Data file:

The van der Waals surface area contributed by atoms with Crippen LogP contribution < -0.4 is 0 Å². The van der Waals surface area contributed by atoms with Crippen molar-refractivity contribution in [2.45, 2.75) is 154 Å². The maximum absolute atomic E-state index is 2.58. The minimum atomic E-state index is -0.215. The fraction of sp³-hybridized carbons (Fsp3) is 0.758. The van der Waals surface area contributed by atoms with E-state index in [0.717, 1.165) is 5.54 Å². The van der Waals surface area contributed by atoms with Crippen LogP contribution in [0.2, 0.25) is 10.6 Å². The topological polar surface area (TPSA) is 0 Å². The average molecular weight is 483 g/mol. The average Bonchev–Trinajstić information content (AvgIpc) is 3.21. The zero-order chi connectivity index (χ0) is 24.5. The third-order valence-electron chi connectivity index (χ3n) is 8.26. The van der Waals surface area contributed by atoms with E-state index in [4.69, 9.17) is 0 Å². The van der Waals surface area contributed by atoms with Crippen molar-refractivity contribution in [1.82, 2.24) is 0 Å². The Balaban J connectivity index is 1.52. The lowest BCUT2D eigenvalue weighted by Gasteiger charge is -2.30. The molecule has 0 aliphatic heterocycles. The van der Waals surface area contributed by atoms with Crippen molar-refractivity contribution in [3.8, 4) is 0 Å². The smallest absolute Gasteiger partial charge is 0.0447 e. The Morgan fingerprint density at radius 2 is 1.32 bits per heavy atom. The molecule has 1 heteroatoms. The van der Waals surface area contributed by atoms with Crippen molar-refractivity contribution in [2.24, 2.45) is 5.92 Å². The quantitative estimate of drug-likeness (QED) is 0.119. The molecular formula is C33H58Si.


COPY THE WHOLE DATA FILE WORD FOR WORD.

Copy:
The van der Waals surface area contributed by atoms with Crippen LogP contribution < -0.4 is 0 Å². The van der Waals surface area contributed by atoms with Crippen molar-refractivity contribution in [2.45, 2.75) is 154 Å². The maximum absolute atomic E-state index is 2.58. The minimum atomic E-state index is -0.215. The fraction of sp³-hybridized carbons (Fsp3) is 0.758. The van der Waals surface area contributed by atoms with E-state index in [0.717, 1.165) is 5.54 Å². The van der Waals surface area contributed by atoms with Crippen LogP contribution in [0.2, 0.25) is 10.6 Å². The topological polar surface area (TPSA) is 0 Å². The average molecular weight is 483 g/mol. The average Bonchev–Trinajstić information content (AvgIpc) is 3.21. The zero-order chi connectivity index (χ0) is 24.5. The third-order valence-electron chi connectivity index (χ3n) is 8.26. The van der Waals surface area contributed by atoms with E-state index in [4.69, 9.17) is 0 Å². The van der Waals surface area contributed by atoms with Crippen molar-refractivity contribution in [1.82, 2.24) is 0 Å². The Balaban J connectivity index is 1.52. The lowest BCUT2D eigenvalue weighted by Gasteiger charge is -2.30. The molecule has 0 aliphatic heterocycles. The van der Waals surface area contributed by atoms with Crippen molar-refractivity contribution in [3.8, 4) is 0 Å². The smallest absolute Gasteiger partial charge is 0.0447 e. The Morgan fingerprint density at radius 2 is 1.32 bits per heavy atom. The molecule has 1 heteroatoms. The van der Waals surface area contributed by atoms with Crippen molar-refractivity contribution in [2.24, 2.45) is 5.92 Å². The quantitative estimate of drug-likeness (QED) is 0.119. The molecular formula is C33H58Si.